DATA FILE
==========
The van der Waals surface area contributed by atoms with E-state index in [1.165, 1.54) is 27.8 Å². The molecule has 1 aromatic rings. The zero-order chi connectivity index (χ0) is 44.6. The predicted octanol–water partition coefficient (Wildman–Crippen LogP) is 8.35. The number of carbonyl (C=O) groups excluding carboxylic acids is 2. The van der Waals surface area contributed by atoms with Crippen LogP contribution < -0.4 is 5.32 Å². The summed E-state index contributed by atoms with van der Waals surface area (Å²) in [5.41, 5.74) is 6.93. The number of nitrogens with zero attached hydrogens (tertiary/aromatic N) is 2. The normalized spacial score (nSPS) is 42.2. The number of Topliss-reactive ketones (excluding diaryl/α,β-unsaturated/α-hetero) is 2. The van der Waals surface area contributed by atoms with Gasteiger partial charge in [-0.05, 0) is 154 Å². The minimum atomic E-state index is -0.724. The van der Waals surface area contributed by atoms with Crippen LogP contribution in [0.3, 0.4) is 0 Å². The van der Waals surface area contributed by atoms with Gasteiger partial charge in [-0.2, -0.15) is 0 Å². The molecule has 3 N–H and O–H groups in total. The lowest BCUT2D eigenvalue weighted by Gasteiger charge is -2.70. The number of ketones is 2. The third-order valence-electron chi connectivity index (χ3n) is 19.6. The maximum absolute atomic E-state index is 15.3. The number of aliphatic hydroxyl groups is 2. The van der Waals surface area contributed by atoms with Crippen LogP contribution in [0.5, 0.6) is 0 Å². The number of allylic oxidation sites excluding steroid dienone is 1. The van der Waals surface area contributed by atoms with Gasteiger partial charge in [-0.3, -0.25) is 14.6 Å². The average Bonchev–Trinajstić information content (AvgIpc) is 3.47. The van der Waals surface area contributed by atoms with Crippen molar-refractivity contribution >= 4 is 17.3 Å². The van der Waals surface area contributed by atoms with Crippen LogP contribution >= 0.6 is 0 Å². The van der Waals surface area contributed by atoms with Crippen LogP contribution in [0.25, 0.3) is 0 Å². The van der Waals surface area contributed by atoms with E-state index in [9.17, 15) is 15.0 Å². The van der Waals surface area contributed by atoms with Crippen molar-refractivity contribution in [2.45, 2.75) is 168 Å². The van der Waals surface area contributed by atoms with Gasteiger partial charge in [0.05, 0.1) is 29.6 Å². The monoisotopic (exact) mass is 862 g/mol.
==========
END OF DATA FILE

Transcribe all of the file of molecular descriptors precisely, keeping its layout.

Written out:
The van der Waals surface area contributed by atoms with E-state index in [1.165, 1.54) is 27.8 Å². The molecule has 1 aromatic rings. The zero-order chi connectivity index (χ0) is 44.6. The predicted octanol–water partition coefficient (Wildman–Crippen LogP) is 8.35. The number of carbonyl (C=O) groups excluding carboxylic acids is 2. The van der Waals surface area contributed by atoms with Crippen LogP contribution < -0.4 is 5.32 Å². The summed E-state index contributed by atoms with van der Waals surface area (Å²) in [5.41, 5.74) is 6.93. The number of nitrogens with zero attached hydrogens (tertiary/aromatic N) is 2. The normalized spacial score (nSPS) is 42.2. The number of Topliss-reactive ketones (excluding diaryl/α,β-unsaturated/α-hetero) is 2. The van der Waals surface area contributed by atoms with Gasteiger partial charge in [-0.05, 0) is 154 Å². The minimum atomic E-state index is -0.724. The van der Waals surface area contributed by atoms with Crippen LogP contribution in [0.3, 0.4) is 0 Å². The van der Waals surface area contributed by atoms with Gasteiger partial charge in [-0.2, -0.15) is 0 Å². The molecule has 3 N–H and O–H groups in total. The lowest BCUT2D eigenvalue weighted by Gasteiger charge is -2.70. The number of ketones is 2. The third-order valence-electron chi connectivity index (χ3n) is 19.6. The maximum absolute atomic E-state index is 15.3. The number of aliphatic hydroxyl groups is 2. The van der Waals surface area contributed by atoms with Crippen LogP contribution in [0.5, 0.6) is 0 Å². The number of allylic oxidation sites excluding steroid dienone is 1. The van der Waals surface area contributed by atoms with Gasteiger partial charge in [-0.3, -0.25) is 14.6 Å². The average Bonchev–Trinajstić information content (AvgIpc) is 3.47. The van der Waals surface area contributed by atoms with Crippen molar-refractivity contribution >= 4 is 17.3 Å². The van der Waals surface area contributed by atoms with Crippen LogP contribution >= 0.6 is 0 Å². The van der Waals surface area contributed by atoms with Crippen LogP contribution in [0.25, 0.3) is 0 Å². The van der Waals surface area contributed by atoms with E-state index in [9.17, 15) is 15.0 Å². The van der Waals surface area contributed by atoms with Crippen molar-refractivity contribution in [2.45, 2.75) is 168 Å². The van der Waals surface area contributed by atoms with Gasteiger partial charge in [0.05, 0.1) is 29.6 Å². The monoisotopic (exact) mass is 862 g/mol.